732 F2d 116 Santistevan v. I Loveridge Ep

732 F.2d 116

Dennis SANTISTEVAN, and Joseph Herrera, Plaintiffs-Appellants,
Doyle I. LOVERIDGE, E.P. Heller, George Asakawa, Halcom
Holliman, Lorraine Strong, each in their
individual capacity, Defendants-Appellees.

No. 83-1080.

United States Court of Appeals,
Tenth Circuit.

April 12, 1984.

Sylvian R. Roybal, Denver, Colo., for plaintiffs-appellants.

Robert N. Miller, U.S. Atty., and Stephen Klein, Asst. U.S. Atty., Denver, Colo., for defendants-appellees.

Before BARRETT, DOYLE and McKAY, Circuit Judges.

BARRETT, Circuit Judge.

view counter

After examining the briefs and the appellate record, this three-judge panel has determined unanimously that oral argument would not be of material assistance in the determination of this appeal. See Fed.R.App.P. 34(a); Tenth Circuit R. 10(e). The cause is therefore ordered submitted without oral argument.


Dennis J. Santistevan (Santistevan) and Joseph Herrera (Herrera) appeal from an order of dismissal. At all times relevant hereto, Santistevan and Herrera, Spanish-surnamed American citizens, were employees of the Federal Employment Standards Administration, Department of Labor.


Santistevan and Herrera brought this suit against their supervisors, appellees, alleging that their supervisors had conspired to interfere with the performance of their duties as federal officers in violation of 42 U.S.C.A. Secs. 1985(1), 1985(3) and 1986. Specifically, Santistevan and Herrera alleged that, inter alia: appellee Loveridge, Regional Administrator for the Employment Standards Administration, had made false and coercive accusations against them by stating that they were trying to undermine his (Loveridge's) position and authority; they were subjected to harassment and intimidation regarding the investigation of an employee under Santistevan's supervision; Santistevan was threatened by Loveridge with a transfer to Washington, D.C.; Santistevan was reassigned to a position of lower grade, nonsupervisory and nonmerit pay; Santistevan has been the victim of an investigative report in which he was referred to as a racist; when Loveridge was investigated for misuse of travel funds, he accused Herrera of "whistle blowing" and told Herrera he did not trust him and that he (Herrera) had better find another job; appellees had, in the past, ordered that Herrera's telephone calls be monitored; and Loveridge and others had conducted themselves in such a manner as to create an intimidating, hostile, and offensive working environment, the purpose and effect of which was to unreasonably interfere with Santistevan's and Herrera's work performance.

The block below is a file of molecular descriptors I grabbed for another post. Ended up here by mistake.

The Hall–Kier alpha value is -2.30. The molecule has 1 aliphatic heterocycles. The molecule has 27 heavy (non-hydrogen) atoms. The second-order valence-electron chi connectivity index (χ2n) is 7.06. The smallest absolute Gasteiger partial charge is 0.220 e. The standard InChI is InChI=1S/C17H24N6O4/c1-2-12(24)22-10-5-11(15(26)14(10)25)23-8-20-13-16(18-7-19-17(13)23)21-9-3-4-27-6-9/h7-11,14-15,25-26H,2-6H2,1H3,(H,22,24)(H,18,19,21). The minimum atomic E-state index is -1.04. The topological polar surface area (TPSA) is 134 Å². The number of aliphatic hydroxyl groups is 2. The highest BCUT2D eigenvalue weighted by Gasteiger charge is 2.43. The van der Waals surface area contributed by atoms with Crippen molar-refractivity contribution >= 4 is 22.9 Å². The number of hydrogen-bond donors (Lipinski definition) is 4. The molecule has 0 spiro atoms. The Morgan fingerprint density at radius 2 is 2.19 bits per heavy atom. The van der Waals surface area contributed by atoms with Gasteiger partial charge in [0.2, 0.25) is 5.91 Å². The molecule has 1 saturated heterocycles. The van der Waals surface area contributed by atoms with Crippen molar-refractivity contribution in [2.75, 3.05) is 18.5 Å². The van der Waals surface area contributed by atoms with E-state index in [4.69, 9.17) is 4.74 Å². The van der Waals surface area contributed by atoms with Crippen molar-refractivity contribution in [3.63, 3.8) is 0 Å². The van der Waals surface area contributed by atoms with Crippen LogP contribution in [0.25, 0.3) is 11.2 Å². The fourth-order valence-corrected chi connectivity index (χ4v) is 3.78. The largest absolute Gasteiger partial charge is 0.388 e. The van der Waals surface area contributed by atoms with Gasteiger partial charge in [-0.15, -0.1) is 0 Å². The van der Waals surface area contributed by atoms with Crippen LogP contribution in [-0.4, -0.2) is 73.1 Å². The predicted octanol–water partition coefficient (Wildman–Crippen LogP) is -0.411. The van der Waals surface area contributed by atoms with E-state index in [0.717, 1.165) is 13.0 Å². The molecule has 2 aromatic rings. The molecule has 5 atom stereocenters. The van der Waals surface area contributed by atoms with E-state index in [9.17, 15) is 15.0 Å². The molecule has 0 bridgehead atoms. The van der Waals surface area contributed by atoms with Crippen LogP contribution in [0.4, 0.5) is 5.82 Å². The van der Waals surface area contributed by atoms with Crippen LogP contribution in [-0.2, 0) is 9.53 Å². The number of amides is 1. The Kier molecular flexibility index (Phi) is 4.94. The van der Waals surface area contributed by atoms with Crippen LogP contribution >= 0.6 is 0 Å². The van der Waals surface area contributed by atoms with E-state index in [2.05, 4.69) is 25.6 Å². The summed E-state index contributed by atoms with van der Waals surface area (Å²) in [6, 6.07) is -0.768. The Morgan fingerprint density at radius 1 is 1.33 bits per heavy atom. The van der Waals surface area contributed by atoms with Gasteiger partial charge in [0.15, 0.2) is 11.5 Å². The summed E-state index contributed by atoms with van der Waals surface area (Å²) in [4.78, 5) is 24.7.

Santistevan and Herrera alleged that as a result of appellees' actions they had suffered ridicule, humiliation, hatred, severe emotional distress, impairment of their professional reputations, and legal expenses. Santistevan and Herrera each asked for damages of $200,000.00.


Appellees subsequently moved to dismiss, contending that Santistevan's and Herrera's complaint failed to state a cause of action under Secs. 1985 and 1986 because "there is absolutely no allegation of a racial or other class-based conspiracy" (R., Vol. I at 25) and that the acts complained of were discretionary supervisory acts for which they were entitled to absolute immunity.


Within its order of dismissal the district court found plaintiffs had failed to allege a racial or class-based discriminatory animus which is necessary to state a claim under Sec. 1985(3), citing Lessman v. McCormick, 591 F.2d 605 (10th Cir.1979). In addition, the court found that it was not necessary to reach the question of immunity because Sec. 1985(1) does not give plaintiffs a federal cause of action "for the type of quarreling and backbiting that is alleged in their complaint." Finally, the court found that because plaintiffs had failed to state a claim under Sec. 1985, their claim under Sec. 1986 must fall as well. (R., Vol. I at 37), citing Campbell v. Amax Coal Co., 610 F.2d 701 (10th Cir.1979).


On appeal Santistevan and Herrera do not challenge the district court's dismissal of their Sec. 1985(3) complaint. They do contend: (1) that the district court had jurisdiction under Sec. 1985(1); (2) that the appellees are not entitled to the defense of immunity; and (3) that dismissal of their Sec. 1986 claim was in error because a viable Sec. 1985(1) claim was established.

view counter